The need to extend the lifetime of our structures is crucial due to social, environmental and economic significance. Substantial number of existing buildings, need to be adapted to meet the requirements of the 21st century. There is no doubt that existing RC beams, which have shear deficiencies, will need strengthening. These deficiencies may occur due to insufficient shear reinforcement, reduction in steel area due to corrosion, increased service load or construction defects. Despite numerous studies, shear behaviour before or after strengthening is still not fully understood, particularly in continuous concrete structures which are the norm. This experimental work investigates strengthening of the existing reinforced concrete continues structures, deficient in shear by using the Deep Embedment (DE) technique. The experimental campaign involved mechanical testing of ten push-off specimens and ten two-span continuous T-beams in order to analyse and discuss the aspects related to the effectiveness of the DE technique and the types of failures of the system. An important connection was established between the push-off testing and the continuous T-beam results. Average recorded peak strains in the Deep Embedment bars in the continuous beams compare pretty well with equivalent peak strains recorded in the push-off specimens. This important finding suggests that push-off tests are indeed representative of results from the real beam tests when it comes to determining the levels of strain mobilised in the DE FRP bars. Different variables such as the type of DE bar material (steel, CFRP or GFRP), inclination of DE bars (900 or 450) and spacing between DE bars were studied. The results obtained have demonstrated that this technique is able to increase significantly the load carrying capacity of RC continuous beams which were originally deficient in shear. A significant increase in shear capacity was obtained in all the adopted strengthening configurations. The ultimate shear capacity increased on average by more than 60% across all the beams, demonstrating that the DE technique is indeed an effective solution for the strengthening of continuous RC T-beams deficient in shear, whether vertical or inclined bars were adopted and regardless of the type of DE bar material used. A powerful analytical approach, based on the upper- bound theory of plasticity, was developed and applied to unstrengthened specimens to produce realistic assessments of shear capacity. The upper-bound model was then extended to specimens strengthened using the deep embedment technique, producing accurate predictions for all specimens strengthened with steel, CFRP or GFRP bars. It was shown that the proposed upper-bound method is able to offer good shear predictions.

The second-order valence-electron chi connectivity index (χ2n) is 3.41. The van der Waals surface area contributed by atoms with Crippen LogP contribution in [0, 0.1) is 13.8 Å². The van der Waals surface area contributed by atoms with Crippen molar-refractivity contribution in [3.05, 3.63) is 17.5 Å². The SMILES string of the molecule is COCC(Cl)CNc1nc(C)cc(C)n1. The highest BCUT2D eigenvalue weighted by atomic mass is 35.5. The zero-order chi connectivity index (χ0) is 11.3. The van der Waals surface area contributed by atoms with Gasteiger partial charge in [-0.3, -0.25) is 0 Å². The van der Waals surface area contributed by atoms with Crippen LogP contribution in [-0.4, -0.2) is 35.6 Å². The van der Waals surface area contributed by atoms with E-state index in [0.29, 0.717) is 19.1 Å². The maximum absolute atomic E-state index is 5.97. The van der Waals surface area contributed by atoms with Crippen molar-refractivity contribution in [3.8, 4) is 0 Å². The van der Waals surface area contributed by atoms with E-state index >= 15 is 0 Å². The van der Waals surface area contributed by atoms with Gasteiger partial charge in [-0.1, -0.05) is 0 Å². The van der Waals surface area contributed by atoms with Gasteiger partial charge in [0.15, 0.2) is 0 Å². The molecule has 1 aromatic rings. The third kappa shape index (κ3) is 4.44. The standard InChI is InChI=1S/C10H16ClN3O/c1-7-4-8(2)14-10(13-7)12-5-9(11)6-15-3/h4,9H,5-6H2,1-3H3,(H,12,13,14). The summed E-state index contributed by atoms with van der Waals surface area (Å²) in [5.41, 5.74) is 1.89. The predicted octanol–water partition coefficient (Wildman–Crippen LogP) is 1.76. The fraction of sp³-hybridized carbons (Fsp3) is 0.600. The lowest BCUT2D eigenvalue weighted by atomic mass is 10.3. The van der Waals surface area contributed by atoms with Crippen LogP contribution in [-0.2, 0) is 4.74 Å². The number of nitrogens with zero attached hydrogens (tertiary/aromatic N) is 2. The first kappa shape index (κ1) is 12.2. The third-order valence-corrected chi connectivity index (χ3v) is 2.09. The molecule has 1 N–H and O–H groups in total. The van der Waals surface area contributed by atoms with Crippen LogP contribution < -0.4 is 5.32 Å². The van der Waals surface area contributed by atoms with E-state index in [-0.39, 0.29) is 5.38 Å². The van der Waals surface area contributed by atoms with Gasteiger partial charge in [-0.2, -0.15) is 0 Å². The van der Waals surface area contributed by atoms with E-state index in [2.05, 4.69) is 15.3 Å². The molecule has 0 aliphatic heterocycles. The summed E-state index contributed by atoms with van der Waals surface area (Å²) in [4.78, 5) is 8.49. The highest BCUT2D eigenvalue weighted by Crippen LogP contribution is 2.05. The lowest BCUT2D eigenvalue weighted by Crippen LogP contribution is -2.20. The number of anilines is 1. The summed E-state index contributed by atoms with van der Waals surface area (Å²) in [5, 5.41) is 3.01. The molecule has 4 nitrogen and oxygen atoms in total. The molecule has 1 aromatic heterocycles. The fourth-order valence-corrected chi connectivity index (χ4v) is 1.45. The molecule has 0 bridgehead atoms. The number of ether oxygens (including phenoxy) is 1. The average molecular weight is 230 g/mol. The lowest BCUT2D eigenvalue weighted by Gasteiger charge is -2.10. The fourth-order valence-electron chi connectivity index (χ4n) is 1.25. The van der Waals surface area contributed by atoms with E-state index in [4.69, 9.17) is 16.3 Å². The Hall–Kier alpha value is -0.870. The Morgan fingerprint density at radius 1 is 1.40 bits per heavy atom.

|Date of Award||19 Jun 2019|
|Supervisor||Antony Darby (Supervisor) & Mark Evernden (Supervisor)|
- Deep Embedment, Continuous T-beams, Shear Strengthening, RC beams